Quercetin is a flavonoid compound found in many varieties of fruit and vegetables. Let’s find out what are the benefits it offers to the body.
Quercetin is a very important compound that belongs to the category of flavonoids and is present in many fruits and vegetables. Citrus fruits, berries, apples and grapes, but also tomatoes, onions, broccoli and capers are just some of the foods that contain this important element. Known for its preventive effect on many diseases , quercetin is not present in nature in isolated form. In fact, this compound comes in the form of aglycone, or the non-sugary part, of extracts of chamomile, calendula, hawthorn or gingko biloba. Therefore, let’s discover all the properties and benefits offered by quercetin, how to use it and any contraindications.
Quercetin: properties and benefits
Quercetin is an element, belonging to the category of flavonoids, which has many properties and benefits. First of all we can say that this element has a high antioxidant and anti-inflammatory effect. Precisely for this reason it is an excellent anti-aging supplement, able to counteract the action of free radicals and the aging of skin and cells.
Many studies have in fact demonstrated the great potential of quercetin in the treatment of morbid conditions or pathologies. This action is due to the ability to counteract the negative effects of solar radiation , which can increase the production of free radicals. But quercetin also plays a very important role in preventing diseases due to oxidative stress or chronic inflammation. In particular, these are allergies, insulin resistance, arteriosclerosis, but also arthritis, Alzheimer’s disease, lupus and many other diseases related to aging.
Furthermore, Quercetin is able to inhibit the processes that lead to the release of histamine and to the production of prostaglandins and leukotrienes, capable of causing inflammation. This allows to prevent cardiovascular risks and avoid the formation of aggregations in the circulatory system.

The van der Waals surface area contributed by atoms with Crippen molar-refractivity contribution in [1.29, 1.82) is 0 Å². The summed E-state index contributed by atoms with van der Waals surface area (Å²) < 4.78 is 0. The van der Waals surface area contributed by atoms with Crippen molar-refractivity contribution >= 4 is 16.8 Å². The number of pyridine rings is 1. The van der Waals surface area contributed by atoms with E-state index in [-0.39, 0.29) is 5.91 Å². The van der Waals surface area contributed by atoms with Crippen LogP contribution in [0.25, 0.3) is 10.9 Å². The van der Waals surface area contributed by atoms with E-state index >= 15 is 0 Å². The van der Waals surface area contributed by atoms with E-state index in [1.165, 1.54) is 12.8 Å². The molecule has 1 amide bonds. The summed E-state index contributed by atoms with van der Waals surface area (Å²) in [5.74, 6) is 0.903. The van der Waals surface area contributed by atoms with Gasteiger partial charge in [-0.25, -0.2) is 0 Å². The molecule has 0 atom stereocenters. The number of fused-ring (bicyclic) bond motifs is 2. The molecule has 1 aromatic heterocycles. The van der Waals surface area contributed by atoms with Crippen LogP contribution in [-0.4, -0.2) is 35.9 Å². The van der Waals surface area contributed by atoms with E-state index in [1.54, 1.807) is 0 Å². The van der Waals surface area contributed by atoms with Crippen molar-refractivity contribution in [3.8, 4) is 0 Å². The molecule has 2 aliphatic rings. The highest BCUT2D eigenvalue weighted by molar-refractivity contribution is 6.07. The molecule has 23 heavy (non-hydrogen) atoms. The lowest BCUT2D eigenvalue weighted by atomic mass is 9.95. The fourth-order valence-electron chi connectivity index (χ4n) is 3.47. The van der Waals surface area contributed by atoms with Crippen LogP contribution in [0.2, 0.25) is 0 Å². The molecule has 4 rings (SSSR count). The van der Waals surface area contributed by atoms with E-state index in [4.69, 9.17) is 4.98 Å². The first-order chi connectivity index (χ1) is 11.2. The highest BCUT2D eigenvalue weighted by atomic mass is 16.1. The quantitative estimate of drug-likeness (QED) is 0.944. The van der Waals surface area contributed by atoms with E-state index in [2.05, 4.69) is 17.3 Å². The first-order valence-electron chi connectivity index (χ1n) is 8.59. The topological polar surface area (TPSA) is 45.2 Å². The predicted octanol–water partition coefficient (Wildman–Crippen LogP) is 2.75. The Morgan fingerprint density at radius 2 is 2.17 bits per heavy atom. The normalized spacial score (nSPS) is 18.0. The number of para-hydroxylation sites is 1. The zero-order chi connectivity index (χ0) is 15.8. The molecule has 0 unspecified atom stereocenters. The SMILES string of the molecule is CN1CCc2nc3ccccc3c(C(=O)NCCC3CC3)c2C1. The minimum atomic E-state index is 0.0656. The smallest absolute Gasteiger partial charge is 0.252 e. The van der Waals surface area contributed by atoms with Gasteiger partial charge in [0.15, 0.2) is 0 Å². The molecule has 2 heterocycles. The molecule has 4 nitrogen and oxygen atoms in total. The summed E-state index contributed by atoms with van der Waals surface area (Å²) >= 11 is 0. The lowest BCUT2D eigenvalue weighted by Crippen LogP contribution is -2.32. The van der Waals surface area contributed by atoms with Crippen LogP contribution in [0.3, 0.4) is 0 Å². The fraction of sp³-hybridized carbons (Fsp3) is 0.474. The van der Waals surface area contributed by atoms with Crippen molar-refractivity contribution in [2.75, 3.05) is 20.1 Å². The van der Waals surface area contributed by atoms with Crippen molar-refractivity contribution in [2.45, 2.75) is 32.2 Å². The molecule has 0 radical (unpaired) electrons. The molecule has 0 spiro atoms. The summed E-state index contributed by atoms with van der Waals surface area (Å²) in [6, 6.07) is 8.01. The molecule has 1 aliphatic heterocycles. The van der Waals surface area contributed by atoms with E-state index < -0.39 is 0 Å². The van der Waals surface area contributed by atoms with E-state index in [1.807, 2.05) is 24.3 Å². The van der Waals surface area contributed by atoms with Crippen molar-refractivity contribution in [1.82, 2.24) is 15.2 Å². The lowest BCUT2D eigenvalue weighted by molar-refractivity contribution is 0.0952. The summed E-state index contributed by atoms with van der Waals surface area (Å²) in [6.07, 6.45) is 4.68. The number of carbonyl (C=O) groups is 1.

Quercetin: an aid to prevention
As we have anticipated, thanks to its properties, quercetin is an excellent ally in the prevention of various diseases. In addition to the already mentioned action against inflammation or allergies, this element also helps with more serious diseases such as Alzheimer’s disease and, according to recent studies, cancer. In fact it seems to be useful if added to chemotherapy treatments, thanks to the action it exerts on the multiplication of cancer cells.
However it is always best to ask your doctor for advice. In any case, Quercetin is known for its anti-haemorrhagic action, with important therapeutic roles in the treatment of disorders such as hemorrhoids, varicose veins, venous insufficiency or nocturnal cramps.
Ways of use and contraindications of quercetin
In general, we can say that the recommended quantities of quercetin are around 500 mg per day, even if the daily dietary intake is 30 mg . The doses refer to individuals with Western eating habits. However, bound forms of quercetin are more easily absorbed than isolated quercetin.
In any case, however, there may be contraindications, especially as regards the antithrombotic and antiplatelet properties of this element. In fact, it is necessary to use a great deal of caution if you use antiplatelet drugs, platelet or not, and anticoagulants. This is because several studies have shown that quercetin may have mutagenic interactions and activity , even if not confirmed, with the drugs mentioned above. For this reason it is always essential to ask your doctor for advice before introducing this element in the diet.
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